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Along the coast of modern-day Syria lies the site of Ras Shamra, the location of the ancient kingdom of Ugarit. When excavations began in 1929, no one could have imagined how this site, nearly two hundred miles beyond Israel’s northernmost border, would affect the study of biblical Israel so dramatically. More significant than the architectural remains of the important Middle Bronze Age (c. 2000–1550 BC) city were clay tablets attesting numerous literary genres in several ancient Near Eastern languages. Of most importance, however, was the discovery of more than two thousand tablets inscribed with a hitherto unknown cuneiform (wedge-shaped) writing system that proved to be alphabetic (similar to Hebrew), recording a northwest Semitic language that overlapped (linguistically and culturally) with biblical Hebrew.

Apart from a select few tablets discovered some distance from Uga­rit, Ugaritic texts are found almost exclusively at Ras Shamra and the nearby port of Ras Ibn Hani. Yet the Ugaritic language shares numerous words with Hebrew. This has helped scholars better understand certain words occurring only once in the Bible by comparing them with the equivalent word in different contexts found in Ugaritic.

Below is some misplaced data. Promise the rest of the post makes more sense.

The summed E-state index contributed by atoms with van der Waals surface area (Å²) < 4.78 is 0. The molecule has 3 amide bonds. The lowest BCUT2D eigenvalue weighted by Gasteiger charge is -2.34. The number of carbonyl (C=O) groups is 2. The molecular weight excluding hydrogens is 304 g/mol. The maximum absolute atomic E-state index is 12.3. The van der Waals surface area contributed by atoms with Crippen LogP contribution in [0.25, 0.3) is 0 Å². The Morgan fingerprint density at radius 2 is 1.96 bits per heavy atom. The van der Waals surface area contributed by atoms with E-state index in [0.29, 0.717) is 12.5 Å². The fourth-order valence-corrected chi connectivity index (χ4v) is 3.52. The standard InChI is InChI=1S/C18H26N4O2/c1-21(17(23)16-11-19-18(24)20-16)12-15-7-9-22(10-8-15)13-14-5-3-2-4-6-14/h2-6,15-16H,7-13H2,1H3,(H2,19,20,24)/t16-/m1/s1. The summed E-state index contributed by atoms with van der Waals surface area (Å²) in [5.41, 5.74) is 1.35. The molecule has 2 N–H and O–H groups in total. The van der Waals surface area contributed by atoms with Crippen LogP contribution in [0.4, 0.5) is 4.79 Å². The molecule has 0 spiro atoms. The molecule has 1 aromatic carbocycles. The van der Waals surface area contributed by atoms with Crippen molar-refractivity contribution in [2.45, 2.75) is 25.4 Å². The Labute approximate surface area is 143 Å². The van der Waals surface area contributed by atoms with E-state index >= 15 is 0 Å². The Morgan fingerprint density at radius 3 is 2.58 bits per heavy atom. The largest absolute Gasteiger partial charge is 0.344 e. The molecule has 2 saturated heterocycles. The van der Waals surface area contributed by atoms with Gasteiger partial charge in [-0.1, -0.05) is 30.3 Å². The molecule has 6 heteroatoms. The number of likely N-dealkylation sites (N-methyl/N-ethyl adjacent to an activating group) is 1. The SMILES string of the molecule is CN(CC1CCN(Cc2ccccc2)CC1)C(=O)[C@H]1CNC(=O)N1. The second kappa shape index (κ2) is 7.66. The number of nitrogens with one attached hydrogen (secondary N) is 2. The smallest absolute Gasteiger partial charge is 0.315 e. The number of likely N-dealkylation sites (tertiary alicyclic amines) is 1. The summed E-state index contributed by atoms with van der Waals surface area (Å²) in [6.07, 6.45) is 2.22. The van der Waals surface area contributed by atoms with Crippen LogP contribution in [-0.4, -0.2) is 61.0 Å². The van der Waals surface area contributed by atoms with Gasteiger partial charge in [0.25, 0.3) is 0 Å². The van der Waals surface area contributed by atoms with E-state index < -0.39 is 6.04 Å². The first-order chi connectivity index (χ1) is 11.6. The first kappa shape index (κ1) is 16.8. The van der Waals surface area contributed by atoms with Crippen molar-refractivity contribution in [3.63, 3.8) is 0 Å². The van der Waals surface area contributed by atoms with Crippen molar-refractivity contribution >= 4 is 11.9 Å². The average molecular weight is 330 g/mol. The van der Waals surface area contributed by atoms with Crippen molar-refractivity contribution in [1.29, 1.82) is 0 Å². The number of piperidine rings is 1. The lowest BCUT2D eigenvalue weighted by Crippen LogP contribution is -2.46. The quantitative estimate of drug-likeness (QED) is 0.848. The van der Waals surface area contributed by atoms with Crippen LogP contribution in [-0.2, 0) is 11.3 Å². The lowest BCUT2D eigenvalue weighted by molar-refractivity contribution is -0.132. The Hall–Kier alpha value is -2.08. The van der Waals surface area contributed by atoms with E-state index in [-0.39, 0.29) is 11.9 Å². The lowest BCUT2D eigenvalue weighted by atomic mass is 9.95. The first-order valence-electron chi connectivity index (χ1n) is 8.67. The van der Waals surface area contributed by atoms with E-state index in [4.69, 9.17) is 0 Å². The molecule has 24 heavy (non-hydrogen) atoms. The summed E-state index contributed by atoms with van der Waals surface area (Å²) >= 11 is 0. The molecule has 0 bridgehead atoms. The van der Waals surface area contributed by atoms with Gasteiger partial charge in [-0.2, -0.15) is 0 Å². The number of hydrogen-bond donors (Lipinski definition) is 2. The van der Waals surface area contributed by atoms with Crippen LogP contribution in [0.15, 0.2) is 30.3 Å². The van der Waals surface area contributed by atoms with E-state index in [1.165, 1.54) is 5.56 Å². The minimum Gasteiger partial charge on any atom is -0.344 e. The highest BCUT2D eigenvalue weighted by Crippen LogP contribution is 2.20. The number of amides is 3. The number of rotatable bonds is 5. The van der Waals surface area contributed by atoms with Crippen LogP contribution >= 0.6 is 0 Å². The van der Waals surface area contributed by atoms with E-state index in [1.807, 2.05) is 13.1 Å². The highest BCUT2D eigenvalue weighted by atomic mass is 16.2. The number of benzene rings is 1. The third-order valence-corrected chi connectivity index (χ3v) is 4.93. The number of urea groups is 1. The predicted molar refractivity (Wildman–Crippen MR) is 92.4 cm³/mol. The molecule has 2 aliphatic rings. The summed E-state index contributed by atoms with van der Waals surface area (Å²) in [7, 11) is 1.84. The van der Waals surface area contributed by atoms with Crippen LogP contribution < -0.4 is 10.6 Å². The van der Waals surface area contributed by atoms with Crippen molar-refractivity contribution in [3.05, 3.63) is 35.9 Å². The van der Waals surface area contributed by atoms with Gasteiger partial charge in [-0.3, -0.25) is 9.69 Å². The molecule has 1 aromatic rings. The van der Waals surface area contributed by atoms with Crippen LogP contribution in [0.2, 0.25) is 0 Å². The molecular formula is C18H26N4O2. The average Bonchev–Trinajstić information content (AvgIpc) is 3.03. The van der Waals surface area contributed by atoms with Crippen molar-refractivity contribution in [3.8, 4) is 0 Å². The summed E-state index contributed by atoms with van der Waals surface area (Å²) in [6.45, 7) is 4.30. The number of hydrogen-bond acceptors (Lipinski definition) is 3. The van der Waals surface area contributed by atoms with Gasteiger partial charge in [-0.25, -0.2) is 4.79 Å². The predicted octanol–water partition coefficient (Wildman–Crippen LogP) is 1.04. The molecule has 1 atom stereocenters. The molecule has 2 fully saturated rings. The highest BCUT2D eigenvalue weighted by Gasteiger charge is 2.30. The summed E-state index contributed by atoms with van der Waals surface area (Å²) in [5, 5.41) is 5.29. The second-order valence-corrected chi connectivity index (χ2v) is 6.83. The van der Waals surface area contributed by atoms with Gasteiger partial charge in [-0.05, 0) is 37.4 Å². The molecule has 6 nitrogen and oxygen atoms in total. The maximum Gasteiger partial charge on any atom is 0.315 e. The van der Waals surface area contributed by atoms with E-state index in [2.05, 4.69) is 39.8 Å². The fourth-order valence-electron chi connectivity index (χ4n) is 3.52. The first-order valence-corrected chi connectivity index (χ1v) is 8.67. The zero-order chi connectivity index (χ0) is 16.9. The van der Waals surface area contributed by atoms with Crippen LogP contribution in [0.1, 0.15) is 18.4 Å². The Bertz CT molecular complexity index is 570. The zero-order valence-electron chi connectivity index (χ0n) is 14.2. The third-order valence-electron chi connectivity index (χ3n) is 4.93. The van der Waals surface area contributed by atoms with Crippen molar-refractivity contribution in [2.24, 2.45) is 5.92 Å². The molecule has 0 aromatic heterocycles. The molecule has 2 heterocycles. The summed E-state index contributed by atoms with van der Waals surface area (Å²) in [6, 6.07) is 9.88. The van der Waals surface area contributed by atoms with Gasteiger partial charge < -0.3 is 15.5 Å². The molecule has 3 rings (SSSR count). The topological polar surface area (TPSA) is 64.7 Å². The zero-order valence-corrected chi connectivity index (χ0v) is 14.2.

Additionally, Ugaritic poetry has helped explain some known, but difficult, vocabulary in Hebrew. For example, Leviticus 10:3 and Ezekiel 24:17 seem to forbid Aaron and Ezekiel from mourning for their family members, apparently commanding silence. But Ugaritic poetry shows that the key word in question can also be translated “weep,” suggesting that Aaron and Ezekiel were not prohibited from expressing their grief with weeping but simply prohibited from the mourning rituals that traditionally accompanied weeping. These rituals rendered mourners ritually impure, which is why Aaron and Ezekiel—priests needing to remain ritually pure—were allowed merely to weep.

What has been especially helpful for Old Testament studies is the contents of the Ugaritic texts. Though the Bible records Israel’s temptation toward Baalism, especially influenced by Jezebel, the Phoenician queen of Ahab, Ugaritic texts contain epic tales of Baal from a Canaanite coastal perspective. When the texts describe Baal as the granter of rain and fertility, this renders the account of Elijah vs. the Baal prophets (1 Kings 18) particularly striking because in the end Yahweh, not Baal, provides rain for the drought-parched land. Several other Canaanite deities mentioned in the Bible are also chronicled at Ugarit, helping us better understand much more about the idolatry toward which Israel was tempted throughout its history.

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From the September 2023 Issue
Sep 2023 Issue